Loans increased at Bank of Ireland in the nine months leading up to September 30, as the economy continues to recover from Covid restrictions.
According to a business update from the bank, new loans rose 7% in the nine months to the end of September compared to the previous year.
Bank of Ireland’s trading revenues are “as expected”, with an 8% increase in revenues over the nine-month period, supported by growth in its Wealth and Insurance divisions.
The bank’s net interest income – a key measure of a bank’s profitability – is 2% higher in the nine months through September of this year compared to the same period in 2020 due to the reduction in financing costs and increased application of negative interest rates on certain deposits.
The bank’s customer loan volumes were “stable” at € 76.7 billion at the end of September, against € 76.6 billion at the end of December.
Customer deposits amounted to € 91.3 billion at the end of September.
The bank saw its net lending growth of 700 million euros in Retail Ireland and Corporate during the nine-month period.
“During the third quarter of 2021, we saw a continued recovery in activity, supported by a more positive environment and economic outlook. The continued improvement in our performance in the third quarter translates into higher revenues, lower costs and a capital increase, ”said Francesca McDonagh, CEO of Bank of Ireland Group.
“The continued execution of our strategy resulted in a 17% increase in operating profit before impairment at the end of September 2021 compared to the same period in 2019, before Covid-19. “
The bank said it continues to maintain tight control on the cost basis. Operating expenses (excluding levies and regulatory charges) were 4% lower during the nine months ended September 30 compared to a year ago.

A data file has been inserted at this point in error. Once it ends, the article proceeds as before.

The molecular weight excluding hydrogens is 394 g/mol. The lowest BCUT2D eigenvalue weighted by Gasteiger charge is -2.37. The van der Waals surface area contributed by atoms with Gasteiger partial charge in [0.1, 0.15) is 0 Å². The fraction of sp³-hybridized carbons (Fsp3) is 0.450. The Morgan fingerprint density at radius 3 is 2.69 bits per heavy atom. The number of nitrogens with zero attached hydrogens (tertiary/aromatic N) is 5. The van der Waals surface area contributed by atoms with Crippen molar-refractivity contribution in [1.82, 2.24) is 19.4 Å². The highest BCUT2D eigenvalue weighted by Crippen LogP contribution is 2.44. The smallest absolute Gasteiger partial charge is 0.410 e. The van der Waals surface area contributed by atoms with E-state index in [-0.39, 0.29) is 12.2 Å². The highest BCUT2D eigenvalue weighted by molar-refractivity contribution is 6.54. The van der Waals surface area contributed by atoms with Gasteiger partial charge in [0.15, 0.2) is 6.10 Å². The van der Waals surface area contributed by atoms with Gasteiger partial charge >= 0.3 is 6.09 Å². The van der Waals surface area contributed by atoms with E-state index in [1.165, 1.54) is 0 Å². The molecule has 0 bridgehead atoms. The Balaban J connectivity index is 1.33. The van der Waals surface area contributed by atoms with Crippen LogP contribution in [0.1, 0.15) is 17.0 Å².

Last Friday, Bank of Ireland reached a binding agreement on the sale of 5 billion euros of sound loans from KBC. She is also in the process of buying out the Davy stockbrokers.
Ms McDonagh said the bank is “moving forward” on its deals with KBC and Davy.
Completion of these two transactions is expected next year, subject to regulatory and competition approvals.
“Both transactions support our business growth strategy and are financially transformative, supporting our goal of delivering ROTE [return on tangible equity] more than 10% in the medium term, ”added Ms. McDonagh.
Earlier this month, the Competition and Consumer Protection Commission (CCPC) announced that it would conduct a full “phase 2” investigation into the proposed Bank of Ireland – KBC transaction, which could take five month.
Meanwhile, the Ministry of Finance is moving ahead with the sale of the state’s stake in Bank of Ireland, with the stake now below 10 percent.
“This is a positive development – for Irish taxpayers, the Irish economy and the Bank of Ireland,” said Ms McDonagh.